The Washington Post published a great op-ed over the Labor Day weekend in support of Virginia abortion clinics. Why is this noteworthy? Well, anti-choice politicians in the state have decided that it’s of the utmost importance to hold abortion clinics to expensive and unnecessary standards that have nothing to do with patient safety and everything to do with putting clinics out of business.
Before we take a closer look at some of these proposed regulations, consider that the clinics that would be affected only perform first-trimester abortions. These are widely considered to be the safest kind of abortions; in general, first-trimester procedures are done in five to fifteen minutes and require a local anesthesia, as opposed to the more intense twilight or general forms.
Yet for some reason, Virginia politicians have decided that a woman isn’t really safe going for a first-trimester abortion unless her clinic has ceilings that are at least seven feet, ten inches high. Or unless the building has a covered entranceway. Because really, that’s what’s important when it comes to abortion care: ensuring that clinics adhere to the same building requirements that new construction projects must meet.
Apparently, these concerns are so pressing that the Virginia legislature is pulling out all the stops to address them as soon as possible. These kinds of regulatory changes generally take as long as two years to go into effect, but the General Assembly voted earlier this year to ensure that the rules will be written no more than 280 days after the bill is signed into law.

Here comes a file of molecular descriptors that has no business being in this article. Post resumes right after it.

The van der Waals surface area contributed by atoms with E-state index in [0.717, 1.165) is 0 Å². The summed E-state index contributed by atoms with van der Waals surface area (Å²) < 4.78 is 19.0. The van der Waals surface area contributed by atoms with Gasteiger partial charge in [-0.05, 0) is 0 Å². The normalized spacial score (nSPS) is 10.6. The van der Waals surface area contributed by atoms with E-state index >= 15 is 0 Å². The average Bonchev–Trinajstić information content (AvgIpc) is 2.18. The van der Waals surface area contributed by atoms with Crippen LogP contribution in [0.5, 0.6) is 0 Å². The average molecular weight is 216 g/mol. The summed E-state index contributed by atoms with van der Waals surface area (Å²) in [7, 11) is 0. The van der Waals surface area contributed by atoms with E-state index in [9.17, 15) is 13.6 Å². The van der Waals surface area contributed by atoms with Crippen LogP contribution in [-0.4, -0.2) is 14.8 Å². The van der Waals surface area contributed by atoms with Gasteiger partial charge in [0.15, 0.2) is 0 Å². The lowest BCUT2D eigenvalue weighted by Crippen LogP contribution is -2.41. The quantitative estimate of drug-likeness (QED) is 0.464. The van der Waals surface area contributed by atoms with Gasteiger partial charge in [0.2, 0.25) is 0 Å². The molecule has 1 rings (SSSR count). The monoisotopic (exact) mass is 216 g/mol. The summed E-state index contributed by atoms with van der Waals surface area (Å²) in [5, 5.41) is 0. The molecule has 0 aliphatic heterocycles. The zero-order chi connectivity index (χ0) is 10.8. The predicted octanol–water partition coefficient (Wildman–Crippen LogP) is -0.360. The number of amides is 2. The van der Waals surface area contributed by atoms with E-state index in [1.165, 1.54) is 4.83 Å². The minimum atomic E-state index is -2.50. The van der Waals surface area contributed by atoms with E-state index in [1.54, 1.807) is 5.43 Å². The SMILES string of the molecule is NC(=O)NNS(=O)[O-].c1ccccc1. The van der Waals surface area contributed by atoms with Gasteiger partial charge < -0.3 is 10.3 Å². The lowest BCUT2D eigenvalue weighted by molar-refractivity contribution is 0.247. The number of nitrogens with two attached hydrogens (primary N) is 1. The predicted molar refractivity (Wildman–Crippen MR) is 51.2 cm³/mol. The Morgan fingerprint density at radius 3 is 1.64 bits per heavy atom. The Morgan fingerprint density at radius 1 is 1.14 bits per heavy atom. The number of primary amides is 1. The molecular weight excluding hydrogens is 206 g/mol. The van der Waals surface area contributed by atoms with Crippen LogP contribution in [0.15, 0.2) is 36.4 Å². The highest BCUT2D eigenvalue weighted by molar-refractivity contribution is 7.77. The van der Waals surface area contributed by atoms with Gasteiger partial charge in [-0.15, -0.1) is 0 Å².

It’s no secret that abortion clinics aren’t exactly flush with cash, and it’s also no secret that building renovations are pretty expensive. According to abortion-rights advocates, if these regulations are signed into law (Governor Bob McDonnell supports the measure), as many as 17 of the state’s 21 clinics could have to close their doors.
Abortion clinics should be held to standards that ensure the safety and well-being of their patients. Every health center, whether a hospital, community clinic, or outpatient surgery center, should have to operate under standards that put the patient first. But if it is so imperative that abortion clinics update their facilities to meet new construction standards, or implement new measures for handling patient records, then why not mandate that every health clinic meet these requirements? Why just single out abortion clinics, if what is really at stake is patient safety?
Or, as the Post so aptly put it:
Regulatory shenanigans and legal sleight of hand should not be used to undermine Virginia women’s constitutionally protected rights by shuttering facilities that have been safely providing such services for decades.
Sarah's first book, Generation Roe: Inside the Future of the Pro-Choice Movement, will be out March 2013. For more information, follow her on Twitter @saraherdreich, or check out saraherdreich.com.